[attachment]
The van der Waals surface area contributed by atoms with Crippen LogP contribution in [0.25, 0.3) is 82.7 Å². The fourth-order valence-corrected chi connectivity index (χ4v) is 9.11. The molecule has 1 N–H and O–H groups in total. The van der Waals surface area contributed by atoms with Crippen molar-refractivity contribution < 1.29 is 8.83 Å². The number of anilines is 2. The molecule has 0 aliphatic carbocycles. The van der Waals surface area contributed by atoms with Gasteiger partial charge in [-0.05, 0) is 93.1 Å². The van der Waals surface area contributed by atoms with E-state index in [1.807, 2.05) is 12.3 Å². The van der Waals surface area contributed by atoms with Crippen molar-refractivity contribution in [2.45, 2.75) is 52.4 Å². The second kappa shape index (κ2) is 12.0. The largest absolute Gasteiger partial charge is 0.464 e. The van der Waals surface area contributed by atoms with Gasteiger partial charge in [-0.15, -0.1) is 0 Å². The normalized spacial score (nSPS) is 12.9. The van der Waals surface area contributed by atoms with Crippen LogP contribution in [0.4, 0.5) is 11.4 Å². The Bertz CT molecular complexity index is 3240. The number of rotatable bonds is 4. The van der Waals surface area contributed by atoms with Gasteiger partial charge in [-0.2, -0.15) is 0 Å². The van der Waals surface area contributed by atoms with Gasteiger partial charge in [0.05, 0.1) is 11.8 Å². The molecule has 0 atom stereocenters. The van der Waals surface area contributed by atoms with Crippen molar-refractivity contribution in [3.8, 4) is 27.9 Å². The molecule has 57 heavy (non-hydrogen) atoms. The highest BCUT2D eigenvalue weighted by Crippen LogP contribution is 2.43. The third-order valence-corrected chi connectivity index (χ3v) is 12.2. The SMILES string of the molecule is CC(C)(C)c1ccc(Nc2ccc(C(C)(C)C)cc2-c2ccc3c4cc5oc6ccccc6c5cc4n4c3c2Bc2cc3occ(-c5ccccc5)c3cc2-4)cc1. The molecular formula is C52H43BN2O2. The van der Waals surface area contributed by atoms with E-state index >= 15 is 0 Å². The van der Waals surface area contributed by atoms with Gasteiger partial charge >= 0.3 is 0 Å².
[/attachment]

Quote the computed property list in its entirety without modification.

The van der Waals surface area contributed by atoms with Crippen LogP contribution in [0.25, 0.3) is 82.7 Å². The fourth-order valence-corrected chi connectivity index (χ4v) is 9.11. The molecule has 1 N–H and O–H groups in total. The van der Waals surface area contributed by atoms with Crippen molar-refractivity contribution < 1.29 is 8.83 Å². The number of anilines is 2. The molecule has 0 aliphatic carbocycles. The van der Waals surface area contributed by atoms with Gasteiger partial charge in [-0.05, 0) is 93.1 Å². The van der Waals surface area contributed by atoms with E-state index in [1.807, 2.05) is 12.3 Å². The van der Waals surface area contributed by atoms with Crippen molar-refractivity contribution in [2.45, 2.75) is 52.4 Å². The second kappa shape index (κ2) is 12.0. The largest absolute Gasteiger partial charge is 0.464 e. The van der Waals surface area contributed by atoms with Gasteiger partial charge in [-0.15, -0.1) is 0 Å². The normalized spacial score (nSPS) is 12.9. The van der Waals surface area contributed by atoms with Crippen LogP contribution in [0.4, 0.5) is 11.4 Å². The Bertz CT molecular complexity index is 3240. The number of rotatable bonds is 4. The van der Waals surface area contributed by atoms with Gasteiger partial charge in [-0.2, -0.15) is 0 Å². The van der Waals surface area contributed by atoms with Gasteiger partial charge in [0.05, 0.1) is 11.8 Å². The molecule has 0 atom stereocenters. The van der Waals surface area contributed by atoms with Crippen molar-refractivity contribution in [3.8, 4) is 27.9 Å². The molecule has 57 heavy (non-hydrogen) atoms. The highest BCUT2D eigenvalue weighted by Crippen LogP contribution is 2.43. The third-order valence-corrected chi connectivity index (χ3v) is 12.2. The SMILES string of the molecule is CC(C)(C)c1ccc(Nc2ccc(C(C)(C)C)cc2-c2ccc3c4cc5oc6ccccc6c5cc4n4c3c2Bc2cc3occ(-c5ccccc5)c3cc2-4)cc1. The molecular formula is C52H43BN2O2. The van der Waals surface area contributed by atoms with E-state index >= 15 is 0 Å². The van der Waals surface area contributed by atoms with Gasteiger partial charge >= 0.3 is 0 Å².